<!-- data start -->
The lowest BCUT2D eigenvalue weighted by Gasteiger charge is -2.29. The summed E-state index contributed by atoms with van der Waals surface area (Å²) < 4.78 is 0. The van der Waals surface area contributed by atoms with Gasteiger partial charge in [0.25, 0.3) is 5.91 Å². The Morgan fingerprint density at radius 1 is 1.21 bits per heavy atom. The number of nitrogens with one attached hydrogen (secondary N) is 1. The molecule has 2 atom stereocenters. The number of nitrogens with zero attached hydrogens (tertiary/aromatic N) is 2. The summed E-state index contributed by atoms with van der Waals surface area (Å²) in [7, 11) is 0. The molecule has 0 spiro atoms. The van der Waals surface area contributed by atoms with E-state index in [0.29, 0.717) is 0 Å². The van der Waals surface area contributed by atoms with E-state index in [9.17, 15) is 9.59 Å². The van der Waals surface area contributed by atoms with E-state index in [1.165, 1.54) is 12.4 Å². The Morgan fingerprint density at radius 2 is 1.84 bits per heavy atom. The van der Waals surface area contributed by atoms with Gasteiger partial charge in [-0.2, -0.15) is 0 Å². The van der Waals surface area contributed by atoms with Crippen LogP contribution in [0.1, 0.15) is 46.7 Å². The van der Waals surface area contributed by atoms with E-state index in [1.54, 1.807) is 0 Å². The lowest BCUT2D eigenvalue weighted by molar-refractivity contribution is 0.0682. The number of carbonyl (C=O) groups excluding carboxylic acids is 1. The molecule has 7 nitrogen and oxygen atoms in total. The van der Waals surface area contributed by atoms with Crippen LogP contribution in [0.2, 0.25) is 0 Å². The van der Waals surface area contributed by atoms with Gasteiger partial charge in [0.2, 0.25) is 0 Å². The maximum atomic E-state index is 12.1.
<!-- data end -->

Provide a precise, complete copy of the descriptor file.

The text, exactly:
The lowest BCUT2D eigenvalue weighted by Gasteiger charge is -2.29. The summed E-state index contributed by atoms with van der Waals surface area (Å²) < 4.78 is 0. The van der Waals surface area contributed by atoms with Gasteiger partial charge in [0.25, 0.3) is 5.91 Å². The Morgan fingerprint density at radius 1 is 1.21 bits per heavy atom. The number of nitrogens with one attached hydrogen (secondary N) is 1. The molecule has 2 atom stereocenters. The number of nitrogens with zero attached hydrogens (tertiary/aromatic N) is 2. The summed E-state index contributed by atoms with van der Waals surface area (Å²) in [7, 11) is 0. The molecule has 0 spiro atoms. The van der Waals surface area contributed by atoms with E-state index in [0.29, 0.717) is 0 Å². The van der Waals surface area contributed by atoms with E-state index in [9.17, 15) is 9.59 Å². The van der Waals surface area contributed by atoms with E-state index in [1.165, 1.54) is 12.4 Å². The Morgan fingerprint density at radius 2 is 1.84 bits per heavy atom. The van der Waals surface area contributed by atoms with Gasteiger partial charge in [-0.2, -0.15) is 0 Å². The van der Waals surface area contributed by atoms with Crippen LogP contribution in [0.1, 0.15) is 46.7 Å². The van der Waals surface area contributed by atoms with E-state index in [1.54, 1.807) is 0 Å². The lowest BCUT2D eigenvalue weighted by molar-refractivity contribution is 0.0682. The number of carbonyl (C=O) groups excluding carboxylic acids is 1. The molecule has 7 nitrogen and oxygen atoms in total. The van der Waals surface area contributed by atoms with Crippen LogP contribution in [0.2, 0.25) is 0 Å². The van der Waals surface area contributed by atoms with Gasteiger partial charge in [0.2, 0.25) is 0 Å². The maximum atomic E-state index is 12.1.